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Kurd Sets Himself on Fire upon Learning Daughter Left Home to Fight ISIS

A Kurdish man from the beleaguered Syrian border town of Kobani set himself on fire upon learning that his daughter had left home to join the Kurdish People’s Protection Units, the all-female YPJ, in the war against the Islamic State (ISIS/ISIL).

Kurdish news outlet Rudaw identifies the man as 45-year-old Faisal Mustaffa Hecano of Kobani, a town on the border with Turkey that was temporarily occupied by the Islamic State earlier in the year. To protest his daughter’s risking her life by leaving to join the YPJ, the female counterpart to the male YPG Kurdish militia, the man self-immolated in front of the Kurdish government Democratic Autonomous Administration building in Kobani. He has been hospitalized in Turkey and expected to recover.

Rudaw notes this is the second such incident of a parent setting himself on fire to protest the departure of his child for war, though the first occurred months ago, on July 1. The man involved in that incident was protesting that his 15-year-old son had been taken to military training with the Kurdistan Workers’ Party (PKK), a U.S.-designated terrorist group with close ties to the Syrian Kurdish militias and the Democratic Union Party (PYD), the Syrian Kurdish government.

The Kobani incident this week appears to be an outlier in a set of stories in which Kurdish parents celebrate their children’s decision to join the fight against the Islamic State. Women fighters, in particular, express pride and fulfillment in seeing their daughters follow in their footsteps, even those killed in battle. “I’m glad my daughter died for a cause,” Nasreen Hamlawa, a YPJ fighter, told the Daily Beast’s Susannah George in December of her daughter, Rangin, who died fighting ISIS. YPJ fighters, George noted, have been extremely effective against the Islamic State because jihadists believe they can be denied their rewards for committing to jihad in the afterlife if killed at the hands of a woman. This fear of being denied proper martyrdom makes them far more risk-averse on the battlefield when confronting an all-female army.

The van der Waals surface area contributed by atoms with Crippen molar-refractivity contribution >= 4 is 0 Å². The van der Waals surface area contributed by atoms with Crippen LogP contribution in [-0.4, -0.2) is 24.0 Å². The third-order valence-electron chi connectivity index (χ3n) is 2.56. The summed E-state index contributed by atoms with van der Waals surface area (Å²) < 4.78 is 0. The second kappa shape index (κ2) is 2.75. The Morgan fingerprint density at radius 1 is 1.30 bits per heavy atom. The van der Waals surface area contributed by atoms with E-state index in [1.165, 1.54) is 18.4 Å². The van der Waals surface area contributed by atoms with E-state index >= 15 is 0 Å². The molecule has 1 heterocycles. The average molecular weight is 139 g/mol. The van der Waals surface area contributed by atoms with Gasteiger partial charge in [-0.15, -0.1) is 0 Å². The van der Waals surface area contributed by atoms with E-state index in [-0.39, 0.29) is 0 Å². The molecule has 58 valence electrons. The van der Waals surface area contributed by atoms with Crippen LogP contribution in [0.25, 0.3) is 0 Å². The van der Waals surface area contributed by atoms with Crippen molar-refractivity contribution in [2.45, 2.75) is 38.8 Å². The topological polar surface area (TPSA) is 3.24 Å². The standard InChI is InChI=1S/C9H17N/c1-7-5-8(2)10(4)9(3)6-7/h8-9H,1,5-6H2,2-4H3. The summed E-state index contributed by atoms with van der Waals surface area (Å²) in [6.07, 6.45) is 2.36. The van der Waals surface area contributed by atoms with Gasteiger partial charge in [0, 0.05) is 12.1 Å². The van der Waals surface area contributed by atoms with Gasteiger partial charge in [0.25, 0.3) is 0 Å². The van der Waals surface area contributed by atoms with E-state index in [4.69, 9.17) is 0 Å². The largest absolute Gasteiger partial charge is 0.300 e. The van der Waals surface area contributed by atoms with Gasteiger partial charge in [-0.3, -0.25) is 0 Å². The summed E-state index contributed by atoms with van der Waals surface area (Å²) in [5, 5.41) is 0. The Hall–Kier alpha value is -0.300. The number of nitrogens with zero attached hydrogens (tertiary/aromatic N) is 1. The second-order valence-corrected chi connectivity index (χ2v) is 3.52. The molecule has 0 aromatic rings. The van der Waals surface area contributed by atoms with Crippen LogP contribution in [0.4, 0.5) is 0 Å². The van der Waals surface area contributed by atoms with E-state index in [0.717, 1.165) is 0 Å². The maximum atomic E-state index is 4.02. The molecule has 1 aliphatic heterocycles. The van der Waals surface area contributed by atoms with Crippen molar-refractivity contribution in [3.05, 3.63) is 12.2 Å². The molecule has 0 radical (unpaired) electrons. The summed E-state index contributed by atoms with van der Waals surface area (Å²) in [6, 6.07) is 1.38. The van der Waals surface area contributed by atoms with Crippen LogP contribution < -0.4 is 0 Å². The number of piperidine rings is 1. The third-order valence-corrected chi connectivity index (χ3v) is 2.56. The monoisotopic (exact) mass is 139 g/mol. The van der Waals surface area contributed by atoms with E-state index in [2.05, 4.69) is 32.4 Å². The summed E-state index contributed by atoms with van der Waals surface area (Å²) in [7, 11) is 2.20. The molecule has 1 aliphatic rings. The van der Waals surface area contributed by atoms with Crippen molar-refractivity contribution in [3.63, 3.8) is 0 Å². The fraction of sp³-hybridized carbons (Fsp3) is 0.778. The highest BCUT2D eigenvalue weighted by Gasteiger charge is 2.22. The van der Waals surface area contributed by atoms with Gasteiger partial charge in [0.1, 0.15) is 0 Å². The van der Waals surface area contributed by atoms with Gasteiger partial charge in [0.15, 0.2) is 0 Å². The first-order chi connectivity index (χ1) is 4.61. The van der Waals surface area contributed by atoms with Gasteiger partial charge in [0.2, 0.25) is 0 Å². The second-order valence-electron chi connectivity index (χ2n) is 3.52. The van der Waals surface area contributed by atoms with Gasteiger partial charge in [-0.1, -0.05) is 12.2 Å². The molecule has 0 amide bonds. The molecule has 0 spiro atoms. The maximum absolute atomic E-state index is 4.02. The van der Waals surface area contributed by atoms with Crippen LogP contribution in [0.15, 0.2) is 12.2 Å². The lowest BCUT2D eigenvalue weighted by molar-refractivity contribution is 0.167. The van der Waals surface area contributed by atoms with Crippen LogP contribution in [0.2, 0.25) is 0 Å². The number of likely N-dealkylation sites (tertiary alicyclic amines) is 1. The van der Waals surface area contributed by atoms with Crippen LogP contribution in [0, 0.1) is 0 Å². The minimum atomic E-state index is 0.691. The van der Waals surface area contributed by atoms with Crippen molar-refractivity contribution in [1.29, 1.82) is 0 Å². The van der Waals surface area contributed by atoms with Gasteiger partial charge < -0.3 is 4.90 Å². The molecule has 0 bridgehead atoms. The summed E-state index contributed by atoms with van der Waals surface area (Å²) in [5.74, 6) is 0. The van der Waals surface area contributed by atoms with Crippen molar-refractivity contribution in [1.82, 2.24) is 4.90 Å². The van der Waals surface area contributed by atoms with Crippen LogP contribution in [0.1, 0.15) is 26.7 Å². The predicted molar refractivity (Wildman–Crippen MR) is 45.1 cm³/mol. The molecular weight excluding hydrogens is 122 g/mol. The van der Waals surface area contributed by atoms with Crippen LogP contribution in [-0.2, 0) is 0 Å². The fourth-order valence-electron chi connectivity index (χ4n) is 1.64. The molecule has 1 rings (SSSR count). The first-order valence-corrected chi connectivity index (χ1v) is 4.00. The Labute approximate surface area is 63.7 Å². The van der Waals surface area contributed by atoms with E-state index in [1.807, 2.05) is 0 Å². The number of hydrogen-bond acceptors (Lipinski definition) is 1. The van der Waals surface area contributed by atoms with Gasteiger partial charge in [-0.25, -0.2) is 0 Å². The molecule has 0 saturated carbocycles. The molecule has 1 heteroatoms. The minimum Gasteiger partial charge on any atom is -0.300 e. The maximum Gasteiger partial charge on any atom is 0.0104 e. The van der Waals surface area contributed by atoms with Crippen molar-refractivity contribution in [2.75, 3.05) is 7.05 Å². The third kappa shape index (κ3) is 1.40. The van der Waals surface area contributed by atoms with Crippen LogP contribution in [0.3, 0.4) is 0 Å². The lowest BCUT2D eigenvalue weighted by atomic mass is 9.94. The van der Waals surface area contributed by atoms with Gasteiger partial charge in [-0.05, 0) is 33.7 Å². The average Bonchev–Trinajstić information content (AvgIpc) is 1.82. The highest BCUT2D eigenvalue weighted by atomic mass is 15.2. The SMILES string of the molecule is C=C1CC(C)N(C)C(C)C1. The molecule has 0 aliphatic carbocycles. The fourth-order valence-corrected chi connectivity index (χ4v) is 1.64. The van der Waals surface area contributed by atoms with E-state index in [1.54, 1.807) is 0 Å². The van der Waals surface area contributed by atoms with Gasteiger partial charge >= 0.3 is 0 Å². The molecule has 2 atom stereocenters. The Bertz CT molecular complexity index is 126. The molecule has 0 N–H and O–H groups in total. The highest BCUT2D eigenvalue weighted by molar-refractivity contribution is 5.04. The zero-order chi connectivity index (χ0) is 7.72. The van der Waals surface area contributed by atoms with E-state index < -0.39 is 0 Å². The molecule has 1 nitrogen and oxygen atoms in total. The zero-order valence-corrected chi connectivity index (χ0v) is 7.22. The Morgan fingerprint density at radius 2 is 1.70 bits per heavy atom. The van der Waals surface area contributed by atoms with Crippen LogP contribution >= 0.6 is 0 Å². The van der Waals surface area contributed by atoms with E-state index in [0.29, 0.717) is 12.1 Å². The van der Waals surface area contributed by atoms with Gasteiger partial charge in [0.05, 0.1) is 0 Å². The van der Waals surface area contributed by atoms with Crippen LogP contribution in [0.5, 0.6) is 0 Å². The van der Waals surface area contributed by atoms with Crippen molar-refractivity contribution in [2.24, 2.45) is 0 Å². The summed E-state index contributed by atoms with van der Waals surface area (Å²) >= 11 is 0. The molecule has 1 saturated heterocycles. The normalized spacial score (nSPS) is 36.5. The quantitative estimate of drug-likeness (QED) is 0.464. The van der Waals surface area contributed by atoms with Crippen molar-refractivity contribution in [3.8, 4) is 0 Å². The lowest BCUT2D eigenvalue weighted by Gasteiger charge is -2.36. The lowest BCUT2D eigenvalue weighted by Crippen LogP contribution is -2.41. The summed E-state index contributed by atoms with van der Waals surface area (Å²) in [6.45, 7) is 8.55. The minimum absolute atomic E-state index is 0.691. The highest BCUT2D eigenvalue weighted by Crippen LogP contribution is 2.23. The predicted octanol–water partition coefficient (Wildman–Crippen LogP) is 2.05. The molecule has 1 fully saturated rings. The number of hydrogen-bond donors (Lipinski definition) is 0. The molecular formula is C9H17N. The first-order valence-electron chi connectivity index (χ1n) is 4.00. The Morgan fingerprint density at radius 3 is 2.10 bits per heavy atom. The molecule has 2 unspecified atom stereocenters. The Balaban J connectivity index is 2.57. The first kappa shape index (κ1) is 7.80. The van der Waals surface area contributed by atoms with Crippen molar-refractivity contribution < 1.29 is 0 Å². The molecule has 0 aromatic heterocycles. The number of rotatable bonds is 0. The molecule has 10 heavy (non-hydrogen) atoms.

Female Kurdish fighters are given the same honors are their male counterparts when killed in action, and their female relatives make up a significant contingent of those marching to praise them.

Mothers are not the only ones proud of their daughters going to war. In a particularly stunning story, one father found his daughter in Kobani after he chose to take up arms and follow in her footsteps. Farouk Kobane found his 19-year-old daughter on a street corner in their town after choosing to fight the Islamic State in December. Pervin Kobani had already chosen to join the YPJ. “Honestly when I heard my father is fighting on the western front with the YPG I was so proud of him, and it made me want to fight more,” Pervin said of hearing the news, adding that seeing him fight in person made an even greater impact.

Kurdish forces were ultimately successful at eradicating the Islamic State from Kobani, denying them a key point of entry into Syria from Turkey and making it more difficult for foreign jihadists to join their ranks. The Kurdish fighters on the ground were aided by American airstrikes in ultimately erasing ISIS’s presence in the town in late January.

Kurds in the region are not yet safe, however, as a mission to help rebuild Kobani proved in July; 32 people were killed and 100 injured after a suicide bomber attacked a group of Kurds in Suruç, Turkey, across the border from Kobani. They were preparing to travel to the town and help reconstruction efforts. The Turkish government responded to the bombing by commencing an airstrike campaign against ISIS and the PKK in Syria and Turkey.

Seyh Abdurrahman Alagoz, the suicide bomber responsible for the attack, was the brother of the owner of a tea house called “Islam.” He was found to have been an active ISIS recruiting center. Yunus Emre Alagoz would later go on to perpetrate an attack at a Kurdish peace rally in Ankara, the deadliest attack in post-Ottoman Turkish history.

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